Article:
A federal court has, alas, upheld a Mississippi law that bars the vending of rubber dongs and other similar fun gadgets. I'm not sure about the grounds for the decision—the appeals court essentially issued a one-paragraph decision saying that the district court got it right, and I haven't been able to track down that opinion. But it is puzzling to me how this squares with Griswold v. Connecticut, the (ahem) seminal right-to-privacy case that struck down a ban on contraception as invading a private space protected by "penumbras, formed by emanations" from (among others) the First, Fourth, and Ninth Amendments. I'm genuinely curious: If there's a right to sexual privacy strong enough that the state can't prevent you from buying condoms, or from sleeping with someone of the same sex, why doesn't the same right guarantee your freedom to pick up a Rabbit at Toys in Babeland? And, equally important, if you use an Internet-enabled vibrator on a partner living across the country, does that somehow count as interstate commerce? (HT: Boing Boing)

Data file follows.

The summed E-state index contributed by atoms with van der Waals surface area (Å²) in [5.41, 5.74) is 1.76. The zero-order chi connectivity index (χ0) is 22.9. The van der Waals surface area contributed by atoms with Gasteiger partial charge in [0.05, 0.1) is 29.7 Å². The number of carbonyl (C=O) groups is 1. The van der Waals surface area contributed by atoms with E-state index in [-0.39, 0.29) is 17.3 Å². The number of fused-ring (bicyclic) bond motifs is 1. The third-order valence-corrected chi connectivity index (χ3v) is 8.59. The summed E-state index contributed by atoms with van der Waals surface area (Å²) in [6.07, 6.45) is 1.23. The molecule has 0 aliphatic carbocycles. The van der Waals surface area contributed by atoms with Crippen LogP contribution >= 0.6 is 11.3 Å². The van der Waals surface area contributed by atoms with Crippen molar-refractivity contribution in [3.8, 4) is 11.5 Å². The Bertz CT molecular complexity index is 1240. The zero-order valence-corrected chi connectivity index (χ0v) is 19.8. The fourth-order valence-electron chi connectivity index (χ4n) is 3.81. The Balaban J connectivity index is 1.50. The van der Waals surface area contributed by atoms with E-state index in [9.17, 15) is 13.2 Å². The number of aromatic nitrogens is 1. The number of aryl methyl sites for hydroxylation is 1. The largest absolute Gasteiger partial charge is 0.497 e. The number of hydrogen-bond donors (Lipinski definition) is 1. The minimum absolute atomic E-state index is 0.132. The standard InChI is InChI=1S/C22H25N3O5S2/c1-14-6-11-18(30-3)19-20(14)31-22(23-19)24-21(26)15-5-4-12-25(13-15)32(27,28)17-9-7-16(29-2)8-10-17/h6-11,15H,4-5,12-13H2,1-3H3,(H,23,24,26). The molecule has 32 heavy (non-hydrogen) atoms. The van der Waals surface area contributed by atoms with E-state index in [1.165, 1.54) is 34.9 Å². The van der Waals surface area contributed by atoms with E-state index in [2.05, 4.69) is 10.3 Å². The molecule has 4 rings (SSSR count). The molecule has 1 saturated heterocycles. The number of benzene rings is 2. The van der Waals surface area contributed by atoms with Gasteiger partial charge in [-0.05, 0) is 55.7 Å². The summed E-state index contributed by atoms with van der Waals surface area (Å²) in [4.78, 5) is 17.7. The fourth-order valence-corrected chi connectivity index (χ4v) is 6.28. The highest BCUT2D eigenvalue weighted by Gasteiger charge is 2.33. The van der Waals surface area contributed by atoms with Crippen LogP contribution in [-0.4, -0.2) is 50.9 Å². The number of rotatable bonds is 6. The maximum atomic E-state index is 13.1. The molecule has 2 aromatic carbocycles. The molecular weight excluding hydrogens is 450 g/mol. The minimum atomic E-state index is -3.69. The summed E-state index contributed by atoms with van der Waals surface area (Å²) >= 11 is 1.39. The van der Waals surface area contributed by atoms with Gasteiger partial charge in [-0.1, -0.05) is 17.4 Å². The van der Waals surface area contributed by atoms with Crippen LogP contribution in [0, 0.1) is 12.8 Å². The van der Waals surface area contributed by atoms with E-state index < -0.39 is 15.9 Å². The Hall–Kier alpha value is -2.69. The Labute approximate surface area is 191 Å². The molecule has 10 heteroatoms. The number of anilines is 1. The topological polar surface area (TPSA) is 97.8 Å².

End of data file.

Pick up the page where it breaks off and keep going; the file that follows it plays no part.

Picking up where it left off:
Paul Krugman Thinks Holding Religious Services During the COVID-19 Pandemic Is Like 'Dumping Neurotoxins Into Public Reservoirs'
The New York Times columnist misconstrues the issues at stake in the challenge to New York's restrictions on houses of worship.
SCOTUS Blocks New York's COVID-19 Restrictions on Houses of Worship, Saying They Are Not 'Narrowly Tailored'
Gov. Andrew Cuomo described his policy as a "fear-driven response," cut by a "hatchet" rather than a "scalpel."
Penguin Random House Employees Broke Down in Tears at Thought of Publishing Jordan Peterson's Next Book
"He is an icon of hate speech and transphobia."
Denver Mayor Michael Hancock Urged People Not To Travel for Thanksgiving Shortly Before Boarding His Flight
The mayor is traveling to Mississippi to spend the holiday with his wife and daughter.